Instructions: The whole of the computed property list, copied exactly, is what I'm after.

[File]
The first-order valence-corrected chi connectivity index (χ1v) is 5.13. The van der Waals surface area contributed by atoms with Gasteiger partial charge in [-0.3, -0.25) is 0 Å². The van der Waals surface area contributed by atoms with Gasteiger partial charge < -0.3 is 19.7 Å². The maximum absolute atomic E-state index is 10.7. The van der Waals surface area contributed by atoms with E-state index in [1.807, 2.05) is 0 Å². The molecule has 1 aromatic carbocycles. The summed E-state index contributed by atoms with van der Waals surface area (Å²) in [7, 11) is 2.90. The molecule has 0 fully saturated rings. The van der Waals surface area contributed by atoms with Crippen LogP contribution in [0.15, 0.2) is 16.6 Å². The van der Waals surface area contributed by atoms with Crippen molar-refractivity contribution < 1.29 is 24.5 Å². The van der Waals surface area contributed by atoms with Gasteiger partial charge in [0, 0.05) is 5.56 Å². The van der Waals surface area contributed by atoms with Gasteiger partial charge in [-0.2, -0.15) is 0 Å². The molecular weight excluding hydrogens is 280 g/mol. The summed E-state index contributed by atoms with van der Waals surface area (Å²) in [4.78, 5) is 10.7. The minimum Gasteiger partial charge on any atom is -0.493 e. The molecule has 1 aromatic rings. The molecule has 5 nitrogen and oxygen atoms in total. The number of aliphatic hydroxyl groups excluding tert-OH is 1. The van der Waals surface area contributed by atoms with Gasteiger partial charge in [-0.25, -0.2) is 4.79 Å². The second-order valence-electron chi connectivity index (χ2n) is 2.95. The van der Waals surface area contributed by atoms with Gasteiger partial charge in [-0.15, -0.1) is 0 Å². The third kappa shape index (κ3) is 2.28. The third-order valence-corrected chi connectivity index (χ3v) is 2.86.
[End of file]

The first-order valence-corrected chi connectivity index (χ1v) is 5.13. The van der Waals surface area contributed by atoms with Gasteiger partial charge in [-0.3, -0.25) is 0 Å². The van der Waals surface area contributed by atoms with Gasteiger partial charge < -0.3 is 19.7 Å². The maximum absolute atomic E-state index is 10.7. The van der Waals surface area contributed by atoms with E-state index in [1.807, 2.05) is 0 Å². The molecule has 1 aromatic carbocycles. The summed E-state index contributed by atoms with van der Waals surface area (Å²) in [7, 11) is 2.90. The molecule has 0 fully saturated rings. The van der Waals surface area contributed by atoms with Crippen LogP contribution in [0.15, 0.2) is 16.6 Å². The van der Waals surface area contributed by atoms with Crippen molar-refractivity contribution < 1.29 is 24.5 Å². The van der Waals surface area contributed by atoms with Gasteiger partial charge in [0, 0.05) is 5.56 Å². The van der Waals surface area contributed by atoms with Gasteiger partial charge in [-0.2, -0.15) is 0 Å². The molecular weight excluding hydrogens is 280 g/mol. The summed E-state index contributed by atoms with van der Waals surface area (Å²) in [4.78, 5) is 10.7. The minimum Gasteiger partial charge on any atom is -0.493 e. The molecule has 1 aromatic rings. The molecule has 5 nitrogen and oxygen atoms in total. The number of aliphatic hydroxyl groups excluding tert-OH is 1. The van der Waals surface area contributed by atoms with Gasteiger partial charge in [-0.25, -0.2) is 4.79 Å². The second-order valence-electron chi connectivity index (χ2n) is 2.95. The van der Waals surface area contributed by atoms with Gasteiger partial charge in [-0.15, -0.1) is 0 Å². The third kappa shape index (κ3) is 2.28. The third-order valence-corrected chi connectivity index (χ3v) is 2.86.